Ecord is the earthdive Code of Responsible Diving

earthdive asks everybody to subscribe to the principles of eCORD – The earthdive Code of Responsible Diving – and to encourage others to practice them.   eCORD is a straightforward Seven Point Plan which will help divers to limit the anthropogenic impact of recreational diving – while at the same time making their diving experiences more rewarding and enjoyable.  Be sure to incorporate the seven points in your dive planning!

1. Know your limits.

Every dive is different and every diver is different. Always ensure that you dive within the limits of your training and experience, whilst taking due account of the prevailing conditions. Take the opportunity to advance and extend your skills whenever that opportunity arises. In particular, buoyancy skills can become a little rusty after any prolonged absence from the water. If you can’t get pool or confined water practice before your trip, get your buoyancy control checked out by a qualified instructor on your first dive! There are many national and international dive training organisations which offer a comprehensive range of courses and instructional material beyond basic skills level. Take advantage of them!

2. Be aware of the marine environment and dive with care.

Not surprisingly, many dive sites are located where the reefs and walls play host to the most beautiful corals, sponges and fish – fragile aquatic ecosystems! Starting with your point of entry, be aware of your surroundings: never enter the water where there are living corals, water plants or reeds. Once underwater, it only takes one unguarded moment – a careless kick with a fin, an outstretched hand, a dragging gauge or octopus – to destroy part of this fragile ecosystem. Even fin kicks too close to the reef or sand can have an adverse effect – so dive with the utmost care. Photographers in particular need to take greater care as they strive for that best-yet shot! Don’t let your dive become an adverse anthropogenic impact! And remember that these rules apply just as much to ‘hard’ dive sites – such as wrecks, which have become the home of diverse marine life – as well as fresh-water and other sites.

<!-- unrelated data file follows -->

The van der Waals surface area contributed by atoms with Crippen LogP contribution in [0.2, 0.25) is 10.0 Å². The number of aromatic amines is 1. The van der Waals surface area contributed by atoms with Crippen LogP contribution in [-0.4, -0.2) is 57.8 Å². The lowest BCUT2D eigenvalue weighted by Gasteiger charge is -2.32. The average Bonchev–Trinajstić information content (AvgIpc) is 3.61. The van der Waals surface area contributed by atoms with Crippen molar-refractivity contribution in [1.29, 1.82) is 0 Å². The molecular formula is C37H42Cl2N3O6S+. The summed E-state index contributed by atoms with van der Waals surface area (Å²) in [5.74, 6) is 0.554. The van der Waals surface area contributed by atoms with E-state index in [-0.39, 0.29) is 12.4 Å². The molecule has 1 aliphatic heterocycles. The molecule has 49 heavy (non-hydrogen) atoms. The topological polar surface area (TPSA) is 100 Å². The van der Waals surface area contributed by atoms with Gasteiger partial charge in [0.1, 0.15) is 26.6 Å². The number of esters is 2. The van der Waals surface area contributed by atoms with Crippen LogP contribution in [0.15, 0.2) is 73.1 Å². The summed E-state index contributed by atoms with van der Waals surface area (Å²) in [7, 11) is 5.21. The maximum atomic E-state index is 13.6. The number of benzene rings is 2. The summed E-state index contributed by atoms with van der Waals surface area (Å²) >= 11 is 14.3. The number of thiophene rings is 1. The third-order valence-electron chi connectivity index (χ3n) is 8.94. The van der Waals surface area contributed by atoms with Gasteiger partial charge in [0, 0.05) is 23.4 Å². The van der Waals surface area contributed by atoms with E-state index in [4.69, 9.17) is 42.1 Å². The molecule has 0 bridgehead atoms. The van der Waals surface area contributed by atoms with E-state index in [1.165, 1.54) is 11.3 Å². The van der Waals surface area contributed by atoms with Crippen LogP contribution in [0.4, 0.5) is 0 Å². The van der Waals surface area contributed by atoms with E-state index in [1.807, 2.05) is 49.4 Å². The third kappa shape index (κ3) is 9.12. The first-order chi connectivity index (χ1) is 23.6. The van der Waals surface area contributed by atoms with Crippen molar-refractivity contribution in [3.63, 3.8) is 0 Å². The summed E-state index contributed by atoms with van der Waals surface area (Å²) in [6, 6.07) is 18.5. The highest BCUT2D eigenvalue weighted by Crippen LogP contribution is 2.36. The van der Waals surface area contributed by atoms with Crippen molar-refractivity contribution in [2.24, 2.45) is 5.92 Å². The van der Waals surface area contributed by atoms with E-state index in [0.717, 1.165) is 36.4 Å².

3. Understand and respect marine flora and fauna.

A large part of the joy of diving is in learning more about the plants and animals who live in this unique underwater environment. In order to survive and thrive, many living creatures disguise themselves to look like plants and inanimate objects, or develop defence mechanisms such as stings. Some even do both! (Have you seen a stonefish lately?) The earthdive information sheets which are attached to the earthdive Global Dive Log, provide information about indicator species for the region in which you are planning to dive. In addition, dive training organisations run marine naturalist and identification courses. The more that you learn, the more that you will see, the more that you will derive pleasure from your underwater experience – and the safer you will be for yourself, other divers and the marine environment!

4. Don’t interfere.

First and foremost, be an observer in the underwater environment. As a general rule, look don’t touch. Remember that polyps can be destroyed by even the gentlest contact. Never stand on coral even if it looks solid and robust. Always resist the temptation to feed fish and discourage others from doing so. You may interfere with their normal feeding habits, damage their health and encourage aggressive behaviour. Leave only your bubbles!

5. Take only what you need.

The marine environment is a valuable source of food for mankind and it is important that it remains so into the future. If you are among those divers who enjoy taking food from the sea, observe some simple rules.

Obtain any necessary permits or licences.

Comply with all relevant fish and game regulations. These are designed to protect and preserve fish stocks, the environment and other users.

Only take what you can eat. If you catch it and can’t eat it, put it back.

Never kill for the sake of ‘sport’.

Avoid spear fishing in areas populated by other divers or visitors to the area, or where you might cause collateral damage.

Don’t be tempted to collect shells, corals or other mementos of your dive. If you want a souvenir, take a photograph!

6. Observe and report.

As an earthdive contributor, you will be in a unique position to monitor and report on the health, biodiversity and any obvious damage to dive sites using the earthdive Global Dive Log. In addition, we would encourage you to report anything unusual to the appropriate local marine and environmental authorities, or if this is difficult, get your dive centre to do it for you. They have a vested interest in a healthy marine environment, and will normally be more than willing to help. Always be on the lookout for physical damage, fish stock depletion, pollution and other environmental disturbances. If the dive operation itself is causing damage -say by anchoring to the reef – then let them know how you feel in no uncertain terms!

7. Get involved.

No matter where you are diving or snorkelling, be it at home or abroad, there will be at least one (and often many more) marine conservation bodies who are active in the area. Don’t be afraid to approach them for information, to offer help, or just to find out what they have to offer. You will receive an enthusiastic welcome! They will provide you with lots of opportunities to contribute to marine conservation.